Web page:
Ages 6-9

Q. Do you think the 'little voice' had Andrew's best interest in mind?
A. It tried very hard to make Andrew think it was his best friend, but really it was his worst enemy. It used clever arguments to convince him that doing what was wrong was really somehow right. That's how the yetzer ha-ra works, and we have to try to be on guard not to fall for its tricks.

Q. Why do you think Andrew's brother's plan worked?
A. To fight head on against the yetzer ha-ra voice is almost sure to be a losing battle. It will always have what sounds like a good answer. Jeremy's plan was good, because it involved Andrew's acting quickly and decisively once he knew what he wanted to do. Also it turned the voice's own arguments against it, which gave Andrew enough time to do the right thing.

Q. Can you think of a constant struggle you often have between the two voices inside your head?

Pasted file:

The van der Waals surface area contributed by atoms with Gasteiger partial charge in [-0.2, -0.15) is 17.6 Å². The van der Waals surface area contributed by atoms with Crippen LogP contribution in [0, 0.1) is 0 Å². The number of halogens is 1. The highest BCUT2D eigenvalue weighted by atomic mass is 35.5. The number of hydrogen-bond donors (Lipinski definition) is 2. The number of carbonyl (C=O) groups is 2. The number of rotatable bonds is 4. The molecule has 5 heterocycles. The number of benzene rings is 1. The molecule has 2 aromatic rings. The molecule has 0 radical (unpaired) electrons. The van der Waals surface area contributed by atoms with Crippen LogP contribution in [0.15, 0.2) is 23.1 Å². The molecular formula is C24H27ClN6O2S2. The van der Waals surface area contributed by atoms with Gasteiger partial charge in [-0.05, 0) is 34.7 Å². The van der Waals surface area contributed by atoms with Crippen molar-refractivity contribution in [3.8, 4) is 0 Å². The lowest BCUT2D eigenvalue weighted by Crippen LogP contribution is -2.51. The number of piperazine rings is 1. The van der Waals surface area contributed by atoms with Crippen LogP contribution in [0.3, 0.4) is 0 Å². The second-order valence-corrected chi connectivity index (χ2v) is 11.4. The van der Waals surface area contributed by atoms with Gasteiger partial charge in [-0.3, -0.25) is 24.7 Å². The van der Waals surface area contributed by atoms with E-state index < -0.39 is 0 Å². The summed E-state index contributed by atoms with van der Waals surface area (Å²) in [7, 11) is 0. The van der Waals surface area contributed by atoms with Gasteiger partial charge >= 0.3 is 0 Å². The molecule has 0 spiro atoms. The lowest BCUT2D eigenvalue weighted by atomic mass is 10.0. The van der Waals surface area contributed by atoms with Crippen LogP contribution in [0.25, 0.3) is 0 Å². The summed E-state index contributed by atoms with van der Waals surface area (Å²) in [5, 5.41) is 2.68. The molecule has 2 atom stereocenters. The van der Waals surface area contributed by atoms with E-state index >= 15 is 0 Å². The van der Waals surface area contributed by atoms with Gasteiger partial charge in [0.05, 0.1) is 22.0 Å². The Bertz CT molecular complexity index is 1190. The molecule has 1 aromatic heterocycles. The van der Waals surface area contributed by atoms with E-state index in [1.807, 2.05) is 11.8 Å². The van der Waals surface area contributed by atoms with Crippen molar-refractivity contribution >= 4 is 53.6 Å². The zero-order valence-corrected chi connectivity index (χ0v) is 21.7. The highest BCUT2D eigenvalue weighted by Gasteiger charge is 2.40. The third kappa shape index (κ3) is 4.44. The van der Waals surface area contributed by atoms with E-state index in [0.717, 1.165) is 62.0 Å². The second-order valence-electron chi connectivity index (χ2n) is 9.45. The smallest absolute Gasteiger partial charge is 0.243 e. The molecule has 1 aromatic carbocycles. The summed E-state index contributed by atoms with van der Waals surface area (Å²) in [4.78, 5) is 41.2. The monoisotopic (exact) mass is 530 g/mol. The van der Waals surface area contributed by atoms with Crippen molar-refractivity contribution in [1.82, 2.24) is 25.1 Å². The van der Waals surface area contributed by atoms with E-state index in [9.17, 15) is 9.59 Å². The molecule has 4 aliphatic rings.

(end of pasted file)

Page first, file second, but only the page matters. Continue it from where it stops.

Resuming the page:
Ages 10 and Up

Q. If we have one voice inside telling us to do good and another telling us to do bad, where does that leave us?
A. Right in the middle, and that's where we should be. What is unique and elevated about a human being is his ability of 'free choice'. But free choice isn't what many people think it is. It specifically applies to ethical choices, wherein the two competing 'voices' present their cases, and we act human and freely choose between two equally compelling options.

Q. Our sages teach that having the yetzer ha-ra voice inside of us is ultimately for our benefit. How can that be?
A. While it might seem that the yetzer ha-ra wants us to listen to it and thereby fail, really it wants us not to listen. God planted it inside of us to be a sort of spiritual 'sparring partner' whose job it is to train and strengthen our ability to do good, by providing some resistance to our doing so.

Q. What's a constant struggle you often have between the two voices inside your head?